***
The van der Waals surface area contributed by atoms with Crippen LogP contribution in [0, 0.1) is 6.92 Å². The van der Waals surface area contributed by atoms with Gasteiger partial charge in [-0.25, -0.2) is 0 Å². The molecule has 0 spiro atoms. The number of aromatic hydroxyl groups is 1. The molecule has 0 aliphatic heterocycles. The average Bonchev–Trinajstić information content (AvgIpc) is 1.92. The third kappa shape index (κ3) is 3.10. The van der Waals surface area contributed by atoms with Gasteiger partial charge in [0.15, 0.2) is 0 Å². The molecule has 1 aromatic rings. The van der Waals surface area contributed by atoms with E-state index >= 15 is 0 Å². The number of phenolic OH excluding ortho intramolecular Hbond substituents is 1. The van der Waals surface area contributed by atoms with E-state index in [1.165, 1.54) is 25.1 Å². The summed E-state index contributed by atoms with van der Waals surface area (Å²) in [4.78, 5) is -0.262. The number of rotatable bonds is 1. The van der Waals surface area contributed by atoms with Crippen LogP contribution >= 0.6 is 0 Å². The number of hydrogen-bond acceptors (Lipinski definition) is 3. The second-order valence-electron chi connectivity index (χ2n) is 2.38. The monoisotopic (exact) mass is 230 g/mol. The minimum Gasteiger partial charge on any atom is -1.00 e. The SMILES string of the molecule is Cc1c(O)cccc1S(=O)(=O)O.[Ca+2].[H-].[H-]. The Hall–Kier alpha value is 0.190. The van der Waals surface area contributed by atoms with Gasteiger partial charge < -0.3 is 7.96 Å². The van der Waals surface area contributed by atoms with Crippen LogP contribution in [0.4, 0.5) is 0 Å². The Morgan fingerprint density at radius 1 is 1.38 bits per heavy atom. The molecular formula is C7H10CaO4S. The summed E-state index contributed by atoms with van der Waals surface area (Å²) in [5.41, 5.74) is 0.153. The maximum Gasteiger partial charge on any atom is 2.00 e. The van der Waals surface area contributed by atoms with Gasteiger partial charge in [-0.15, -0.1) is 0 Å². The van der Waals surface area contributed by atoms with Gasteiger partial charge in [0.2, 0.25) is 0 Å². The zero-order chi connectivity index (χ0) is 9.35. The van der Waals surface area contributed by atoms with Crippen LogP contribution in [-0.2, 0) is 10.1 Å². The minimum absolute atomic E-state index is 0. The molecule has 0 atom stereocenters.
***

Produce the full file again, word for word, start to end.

The van der Waals surface area contributed by atoms with Crippen LogP contribution in [0, 0.1) is 6.92 Å². The van der Waals surface area contributed by atoms with Gasteiger partial charge in [-0.25, -0.2) is 0 Å². The molecule has 0 spiro atoms. The number of aromatic hydroxyl groups is 1. The molecule has 0 aliphatic heterocycles. The average Bonchev–Trinajstić information content (AvgIpc) is 1.92. The third kappa shape index (κ3) is 3.10. The van der Waals surface area contributed by atoms with Gasteiger partial charge in [0.15, 0.2) is 0 Å². The molecule has 1 aromatic rings. The van der Waals surface area contributed by atoms with E-state index >= 15 is 0 Å². The number of phenolic OH excluding ortho intramolecular Hbond substituents is 1. The van der Waals surface area contributed by atoms with E-state index in [1.165, 1.54) is 25.1 Å². The summed E-state index contributed by atoms with van der Waals surface area (Å²) in [4.78, 5) is -0.262. The number of rotatable bonds is 1. The van der Waals surface area contributed by atoms with Crippen LogP contribution >= 0.6 is 0 Å². The number of hydrogen-bond acceptors (Lipinski definition) is 3. The second-order valence-electron chi connectivity index (χ2n) is 2.38. The monoisotopic (exact) mass is 230 g/mol. The minimum Gasteiger partial charge on any atom is -1.00 e. The SMILES string of the molecule is Cc1c(O)cccc1S(=O)(=O)O.[Ca+2].[H-].[H-]. The Hall–Kier alpha value is 0.190. The van der Waals surface area contributed by atoms with Gasteiger partial charge < -0.3 is 7.96 Å². The van der Waals surface area contributed by atoms with Crippen LogP contribution in [0.4, 0.5) is 0 Å². The Morgan fingerprint density at radius 1 is 1.38 bits per heavy atom. The molecular formula is C7H10CaO4S. The summed E-state index contributed by atoms with van der Waals surface area (Å²) in [5.41, 5.74) is 0.153. The maximum Gasteiger partial charge on any atom is 2.00 e. The van der Waals surface area contributed by atoms with Gasteiger partial charge in [-0.15, -0.1) is 0 Å². The van der Waals surface area contributed by atoms with Gasteiger partial charge in [0.2, 0.25) is 0 Å². The zero-order chi connectivity index (χ0) is 9.35. The van der Waals surface area contributed by atoms with Crippen LogP contribution in [-0.2, 0) is 10.1 Å². The minimum absolute atomic E-state index is 0. The molecule has 0 atom stereocenters.